A visiting delegation from the Asia-Pacific group on money laundering will complete its review on Thursday of Pakistan's compliance with obligations regarding fighting terror financing in order to submit its report to the Financial Action Task Force (FATF), a media report said on Wednesday.
By the end of September next year, Pakistan has to comply with a 10-point action plan it committed with the FATF in June this year to combat terror financing and money laundering to get out of the grey list or else fall into the black list, the Dawn reported quoting a finance ministry official.
FATF, an inter-governmental body aimed at combating money laundering and terrorist financing, has placed Pakistan on its 'grey list' for failing to curb terror financing.
The APG, an associate member of the FATF, has direct access to its policy-making and standards-setting process. Members are committed to adopting FATF recommendations to battle money laundering.
The APG comprises 41 member-countries including, the US, Australia, Canada, China, Pakistan, India, Nepal, Bhutan, Myanmar, Afghanistan, Bangladesh, Singapore and the Maldives.
The six-member APG delegation visiting Pakistan did not have any meeting scheduled with caretaker Finance Minister Shamshad Akhtar.
But it is expected to have a wind-up session with the federal finance secretary after going through a checklist of 26 actionable points with other stakeholders, including the Financial Monitoring Unit (FMU) of the State Bank of Pakistan, Securities and Exchange Commission of Pakistan (SECP), National Counter Terrorism Authority (Nacta), Federal Investigation Agency (FIA) and representatives of the ministries of foreign affairs and interior.
The official said the response to the checklist by the authorities had already been finalised for sharing it with the APG after a plan to improve laws and strengthen the agencies concerned was approved by the caretaker cabinet last month.
Under the plan, the FMU will be upgraded, punishments and penalties will be enhanced to check smuggling of currency and two legal documents — Anti-Money Laundering Ordinance 2010 and Foreign Exchange Regulation Act 1947 — will be strengthened to meet the requirements of United Nations resolutions.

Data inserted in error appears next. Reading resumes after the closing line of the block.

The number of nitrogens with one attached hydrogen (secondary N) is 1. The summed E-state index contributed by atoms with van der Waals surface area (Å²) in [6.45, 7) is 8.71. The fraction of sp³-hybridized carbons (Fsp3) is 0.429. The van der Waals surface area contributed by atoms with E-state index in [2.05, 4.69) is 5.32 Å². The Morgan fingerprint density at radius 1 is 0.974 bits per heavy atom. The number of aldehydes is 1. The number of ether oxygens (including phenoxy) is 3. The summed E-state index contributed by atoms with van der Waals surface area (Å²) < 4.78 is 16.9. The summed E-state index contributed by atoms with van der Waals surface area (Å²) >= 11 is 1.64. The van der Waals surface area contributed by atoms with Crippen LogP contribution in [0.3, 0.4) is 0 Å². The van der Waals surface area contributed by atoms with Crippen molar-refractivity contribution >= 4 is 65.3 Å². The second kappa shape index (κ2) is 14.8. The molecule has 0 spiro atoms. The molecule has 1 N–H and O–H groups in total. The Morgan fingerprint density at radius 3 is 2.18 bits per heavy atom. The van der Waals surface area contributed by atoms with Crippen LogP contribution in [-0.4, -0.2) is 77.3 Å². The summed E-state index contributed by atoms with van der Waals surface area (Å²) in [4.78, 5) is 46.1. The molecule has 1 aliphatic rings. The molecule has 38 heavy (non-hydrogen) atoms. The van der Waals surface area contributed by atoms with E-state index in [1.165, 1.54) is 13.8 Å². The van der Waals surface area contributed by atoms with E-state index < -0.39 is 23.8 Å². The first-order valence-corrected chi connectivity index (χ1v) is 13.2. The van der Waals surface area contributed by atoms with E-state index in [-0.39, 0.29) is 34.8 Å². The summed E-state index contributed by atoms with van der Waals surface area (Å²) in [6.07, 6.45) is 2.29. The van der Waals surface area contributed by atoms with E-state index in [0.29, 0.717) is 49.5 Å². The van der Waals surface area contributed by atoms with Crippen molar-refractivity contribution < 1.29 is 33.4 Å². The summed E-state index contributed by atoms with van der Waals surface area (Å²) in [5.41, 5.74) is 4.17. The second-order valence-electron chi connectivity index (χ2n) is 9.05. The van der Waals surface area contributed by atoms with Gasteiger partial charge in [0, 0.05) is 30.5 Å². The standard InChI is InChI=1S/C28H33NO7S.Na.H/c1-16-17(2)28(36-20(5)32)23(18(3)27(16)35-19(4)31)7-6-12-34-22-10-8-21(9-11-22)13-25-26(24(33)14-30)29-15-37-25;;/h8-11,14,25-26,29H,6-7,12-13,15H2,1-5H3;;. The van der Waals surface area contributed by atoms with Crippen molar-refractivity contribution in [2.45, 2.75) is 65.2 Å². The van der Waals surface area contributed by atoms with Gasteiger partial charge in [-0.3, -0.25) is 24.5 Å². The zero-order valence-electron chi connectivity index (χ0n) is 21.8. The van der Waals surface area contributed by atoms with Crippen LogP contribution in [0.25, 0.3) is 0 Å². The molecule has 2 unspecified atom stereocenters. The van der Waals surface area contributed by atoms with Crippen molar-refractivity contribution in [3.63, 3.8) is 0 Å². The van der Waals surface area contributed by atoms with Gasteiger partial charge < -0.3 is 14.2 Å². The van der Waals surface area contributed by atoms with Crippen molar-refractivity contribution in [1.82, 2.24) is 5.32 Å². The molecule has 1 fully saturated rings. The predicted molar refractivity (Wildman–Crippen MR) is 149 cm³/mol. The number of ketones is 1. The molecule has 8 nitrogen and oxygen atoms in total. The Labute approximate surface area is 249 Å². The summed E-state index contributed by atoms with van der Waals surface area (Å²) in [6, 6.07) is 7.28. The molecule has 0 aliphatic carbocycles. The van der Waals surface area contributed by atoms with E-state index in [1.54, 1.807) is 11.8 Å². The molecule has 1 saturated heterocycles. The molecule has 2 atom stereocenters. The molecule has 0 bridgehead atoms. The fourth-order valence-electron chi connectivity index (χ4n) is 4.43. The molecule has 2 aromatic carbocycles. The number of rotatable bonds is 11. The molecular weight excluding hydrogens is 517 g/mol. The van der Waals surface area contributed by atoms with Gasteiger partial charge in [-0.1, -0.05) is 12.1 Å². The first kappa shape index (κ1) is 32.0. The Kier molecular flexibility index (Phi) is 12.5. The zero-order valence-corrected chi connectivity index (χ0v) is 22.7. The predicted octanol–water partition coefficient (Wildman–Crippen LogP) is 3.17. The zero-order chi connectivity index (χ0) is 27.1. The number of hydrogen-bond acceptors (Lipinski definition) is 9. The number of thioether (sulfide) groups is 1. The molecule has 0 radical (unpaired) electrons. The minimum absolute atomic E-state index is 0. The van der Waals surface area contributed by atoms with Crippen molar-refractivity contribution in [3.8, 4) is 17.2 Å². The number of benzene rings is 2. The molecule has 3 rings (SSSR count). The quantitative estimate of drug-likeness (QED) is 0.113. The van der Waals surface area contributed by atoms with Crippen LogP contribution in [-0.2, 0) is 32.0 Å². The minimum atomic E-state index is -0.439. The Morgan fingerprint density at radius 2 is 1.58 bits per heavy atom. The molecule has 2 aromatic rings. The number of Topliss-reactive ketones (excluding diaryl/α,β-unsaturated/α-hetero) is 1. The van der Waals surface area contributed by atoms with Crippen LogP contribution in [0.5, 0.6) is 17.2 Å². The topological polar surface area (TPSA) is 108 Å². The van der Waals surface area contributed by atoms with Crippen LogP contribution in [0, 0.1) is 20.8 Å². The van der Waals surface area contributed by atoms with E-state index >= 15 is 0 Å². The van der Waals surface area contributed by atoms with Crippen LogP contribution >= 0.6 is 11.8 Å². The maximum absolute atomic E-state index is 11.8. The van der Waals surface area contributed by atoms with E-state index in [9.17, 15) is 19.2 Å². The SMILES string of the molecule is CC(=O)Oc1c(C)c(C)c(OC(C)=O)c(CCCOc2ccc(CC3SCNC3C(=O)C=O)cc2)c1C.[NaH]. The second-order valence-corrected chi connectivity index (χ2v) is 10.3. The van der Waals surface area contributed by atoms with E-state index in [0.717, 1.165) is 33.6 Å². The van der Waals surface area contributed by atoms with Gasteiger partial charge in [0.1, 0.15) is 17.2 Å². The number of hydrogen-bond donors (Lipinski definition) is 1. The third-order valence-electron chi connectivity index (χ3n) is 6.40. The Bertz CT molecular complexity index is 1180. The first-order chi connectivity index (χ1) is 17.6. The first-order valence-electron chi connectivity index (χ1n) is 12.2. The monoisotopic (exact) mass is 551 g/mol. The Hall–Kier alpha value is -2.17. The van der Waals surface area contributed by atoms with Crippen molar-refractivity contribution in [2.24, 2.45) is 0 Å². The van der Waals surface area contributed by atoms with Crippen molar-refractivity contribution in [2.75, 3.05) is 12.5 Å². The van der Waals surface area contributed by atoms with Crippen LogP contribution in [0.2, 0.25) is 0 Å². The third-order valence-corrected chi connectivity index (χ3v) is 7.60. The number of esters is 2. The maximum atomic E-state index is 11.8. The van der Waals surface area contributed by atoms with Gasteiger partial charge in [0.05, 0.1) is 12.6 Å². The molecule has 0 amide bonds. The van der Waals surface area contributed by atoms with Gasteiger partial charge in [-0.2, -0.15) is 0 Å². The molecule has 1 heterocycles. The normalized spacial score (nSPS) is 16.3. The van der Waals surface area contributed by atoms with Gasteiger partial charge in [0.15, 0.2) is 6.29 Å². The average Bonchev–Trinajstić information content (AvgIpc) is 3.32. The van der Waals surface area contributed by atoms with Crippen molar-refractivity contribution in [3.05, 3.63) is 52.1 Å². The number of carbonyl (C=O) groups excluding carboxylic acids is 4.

The official said the homework to address serious deficiencies had been completed and its implementation was in progress and would be completed within the time frame committed with the FATF, the daily reported.
The official said the SECP and the SBP had recently taken steps for strengthening the regulatory regime on anti money laundering and combating the financing of terrorism.
To address risk-based challenges and changing identities and titles, the regulators have streamlined documentations for all individuals and entities in financial dealings.
To ensure that criminals are not able to hide their identity through use of complex ownership structure of companies, partnerships, trusts or other similar forms, the financial institutions are required to identify the ultimate beneficial owner, who is a natural person, of all legal persons and legal arrangements before offering their services to them, the official said.
Pakistan was found deficient in four areas such as supervision of AML/CFT, illicit cross-border movement of currency by terror groups, weak investigation and poor outcome of prosecution on terror financing and unsatisfactory implementation of UNSC resolutions 1267 and 1373.